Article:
China cuts minors' time on online games to 3 hours per week
Updated 12:35, 01-Sep-2021
A woman is playing game on her phone at China Digital Entertainment Expo and Conference in Shanghai, China, July 31, 2021. /CFP

A woman is playing game on her phone at China Digital Entertainment Expo and Conference in Shanghai, China, July 31, 2021. /CFP

China on Monday went further to prevent gaming addiction among minors by slashing the time they can spend on online games to only three hours per week.

Users under the age of 18 can only play online games from 8 p.m. to 9 p.m. on Fridays, weekends and official holidays, according to a document released by China's National Press and Publication Administration.

Real-name registration and logins will be strictly implemented, said the notice, adding that companies cannot offer games to users who fail the identification process.

China has tightened controls on online games for minors in recent years. In 2019, the country cut time limitations to 1.5 hours per day and three hours on weekends and holiday.

Earlier this month, the Xinhua-affiliated Economic Information Daily labeled in an article online games a "spiritual opium" that harms China's teenagers.

Tech giant Tencent, labeled as one of the "troublemakers" in the article, soon vowed to push for stricter curbs on teenagers' access to its flagship mobile game, "Honor of Kings."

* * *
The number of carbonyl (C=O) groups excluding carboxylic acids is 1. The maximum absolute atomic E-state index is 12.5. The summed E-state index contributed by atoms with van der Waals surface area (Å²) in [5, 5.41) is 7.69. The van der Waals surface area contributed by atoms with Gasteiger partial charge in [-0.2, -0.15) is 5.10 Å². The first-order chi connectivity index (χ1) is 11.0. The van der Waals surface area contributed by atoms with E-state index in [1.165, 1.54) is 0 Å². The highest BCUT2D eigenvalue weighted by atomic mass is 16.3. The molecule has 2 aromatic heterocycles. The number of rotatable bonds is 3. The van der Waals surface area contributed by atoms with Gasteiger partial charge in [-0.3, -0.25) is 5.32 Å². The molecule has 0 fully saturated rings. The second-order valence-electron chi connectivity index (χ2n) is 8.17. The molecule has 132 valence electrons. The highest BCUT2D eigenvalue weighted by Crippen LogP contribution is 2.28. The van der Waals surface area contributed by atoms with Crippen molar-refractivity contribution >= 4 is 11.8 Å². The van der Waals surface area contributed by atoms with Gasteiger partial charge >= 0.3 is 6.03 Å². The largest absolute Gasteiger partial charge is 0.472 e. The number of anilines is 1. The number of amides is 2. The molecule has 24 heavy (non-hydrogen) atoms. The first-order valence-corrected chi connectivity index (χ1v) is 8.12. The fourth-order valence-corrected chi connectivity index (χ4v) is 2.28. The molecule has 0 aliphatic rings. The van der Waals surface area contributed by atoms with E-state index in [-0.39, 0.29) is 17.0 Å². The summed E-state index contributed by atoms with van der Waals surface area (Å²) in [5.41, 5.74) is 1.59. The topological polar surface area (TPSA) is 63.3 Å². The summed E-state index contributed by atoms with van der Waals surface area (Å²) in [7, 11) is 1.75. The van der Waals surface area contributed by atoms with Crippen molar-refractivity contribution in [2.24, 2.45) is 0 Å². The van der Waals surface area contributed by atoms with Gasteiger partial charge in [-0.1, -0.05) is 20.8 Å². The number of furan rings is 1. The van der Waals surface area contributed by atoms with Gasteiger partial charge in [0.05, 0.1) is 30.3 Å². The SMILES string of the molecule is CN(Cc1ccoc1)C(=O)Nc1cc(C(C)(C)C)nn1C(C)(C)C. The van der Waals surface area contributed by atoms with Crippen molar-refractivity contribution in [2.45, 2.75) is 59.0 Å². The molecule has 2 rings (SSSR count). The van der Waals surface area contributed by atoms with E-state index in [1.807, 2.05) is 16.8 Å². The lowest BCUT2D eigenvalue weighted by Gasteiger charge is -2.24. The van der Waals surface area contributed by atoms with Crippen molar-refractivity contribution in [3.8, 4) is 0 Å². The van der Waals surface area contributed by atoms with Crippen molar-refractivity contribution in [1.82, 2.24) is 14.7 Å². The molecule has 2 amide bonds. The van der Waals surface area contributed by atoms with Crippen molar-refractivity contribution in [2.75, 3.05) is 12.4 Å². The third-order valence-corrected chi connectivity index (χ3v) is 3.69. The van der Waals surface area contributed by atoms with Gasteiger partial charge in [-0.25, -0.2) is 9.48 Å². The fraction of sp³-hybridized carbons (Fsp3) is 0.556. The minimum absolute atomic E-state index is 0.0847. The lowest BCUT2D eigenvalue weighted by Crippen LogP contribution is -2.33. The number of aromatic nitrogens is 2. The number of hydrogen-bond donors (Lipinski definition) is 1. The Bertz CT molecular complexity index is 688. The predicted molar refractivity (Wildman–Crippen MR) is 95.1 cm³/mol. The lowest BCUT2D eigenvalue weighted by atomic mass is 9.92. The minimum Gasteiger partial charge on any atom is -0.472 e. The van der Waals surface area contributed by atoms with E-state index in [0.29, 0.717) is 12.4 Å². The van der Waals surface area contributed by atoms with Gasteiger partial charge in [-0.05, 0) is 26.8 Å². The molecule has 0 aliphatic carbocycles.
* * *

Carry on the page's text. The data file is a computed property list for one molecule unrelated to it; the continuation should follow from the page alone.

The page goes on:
The company said it would start with "Honor of Kings" to reduce teenagers' time playing video games and ban children under 12 from spending money on the games.

On Tuesday, "Honor of Kings" said it would abide by the new rules, continuously upgrade anti-addiction measures, and temporarily shutdown its standalone mode.

"Considering that the income contribution of teenagers from mobile games and online games is relatively low, it (the restriction) will not pose a large impact on companies' performances," said Meng Lei, China Equity Strategist at UBS, in a conference call on Tuesday.

In the second quarter, players under 16 accounted for 2.6 percent of Tencent's domestic gross gaming receipts, according to the company.

NetEase, another Chinese internet company, which gets 70 percent of its revenue from online games, said users under 18 account for less than 1 percent of its total game revenue.

"At present, the data we estimate is that the financial impact (from the rules) is less than 1 percent," NetEase CEO Ding Lei said in a conference call on Tuesday after the company released its second-quarter performance.

"Most of the changes will be seen in the traffic. For example, when the population of game users decreases, it may have a partial impact on the activity of game players," Meng said, adding that changes in corporate valuation and profit "needs to be further measured."

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